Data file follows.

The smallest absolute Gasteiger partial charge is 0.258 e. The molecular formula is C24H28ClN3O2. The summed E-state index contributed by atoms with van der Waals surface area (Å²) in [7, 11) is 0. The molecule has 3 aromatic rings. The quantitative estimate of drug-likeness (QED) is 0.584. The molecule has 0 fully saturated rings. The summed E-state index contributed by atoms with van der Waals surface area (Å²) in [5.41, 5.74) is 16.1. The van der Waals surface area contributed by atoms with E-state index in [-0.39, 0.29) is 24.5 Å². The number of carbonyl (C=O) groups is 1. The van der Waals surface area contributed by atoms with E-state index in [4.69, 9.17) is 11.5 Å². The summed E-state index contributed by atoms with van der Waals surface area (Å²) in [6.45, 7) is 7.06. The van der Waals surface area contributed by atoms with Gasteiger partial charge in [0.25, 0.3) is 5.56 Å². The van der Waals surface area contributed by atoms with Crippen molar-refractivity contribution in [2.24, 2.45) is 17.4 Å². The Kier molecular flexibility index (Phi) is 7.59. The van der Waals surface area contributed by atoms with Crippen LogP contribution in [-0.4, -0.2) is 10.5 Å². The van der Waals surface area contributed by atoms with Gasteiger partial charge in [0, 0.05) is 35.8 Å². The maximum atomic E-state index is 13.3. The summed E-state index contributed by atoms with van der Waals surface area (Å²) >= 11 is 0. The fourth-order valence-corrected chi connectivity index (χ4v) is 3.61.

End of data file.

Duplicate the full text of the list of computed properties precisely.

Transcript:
The smallest absolute Gasteiger partial charge is 0.258 e. The molecular formula is C24H28ClN3O2. The summed E-state index contributed by atoms with van der Waals surface area (Å²) in [7, 11) is 0. The molecule has 3 aromatic rings. The quantitative estimate of drug-likeness (QED) is 0.584. The molecule has 0 fully saturated rings. The summed E-state index contributed by atoms with van der Waals surface area (Å²) in [5.41, 5.74) is 16.1. The van der Waals surface area contributed by atoms with E-state index in [-0.39, 0.29) is 24.5 Å². The number of carbonyl (C=O) groups is 1. The van der Waals surface area contributed by atoms with E-state index in [4.69, 9.17) is 11.5 Å². The summed E-state index contributed by atoms with van der Waals surface area (Å²) in [6.45, 7) is 7.06. The van der Waals surface area contributed by atoms with Gasteiger partial charge in [0.25, 0.3) is 5.56 Å². The van der Waals surface area contributed by atoms with Crippen molar-refractivity contribution in [2.24, 2.45) is 17.4 Å². The Kier molecular flexibility index (Phi) is 7.59. The van der Waals surface area contributed by atoms with Crippen LogP contribution in [-0.4, -0.2) is 10.5 Å². The van der Waals surface area contributed by atoms with Gasteiger partial charge in [0, 0.05) is 35.8 Å². The maximum atomic E-state index is 13.3. The summed E-state index contributed by atoms with van der Waals surface area (Å²) >= 11 is 0. The fourth-order valence-corrected chi connectivity index (χ4v) is 3.61.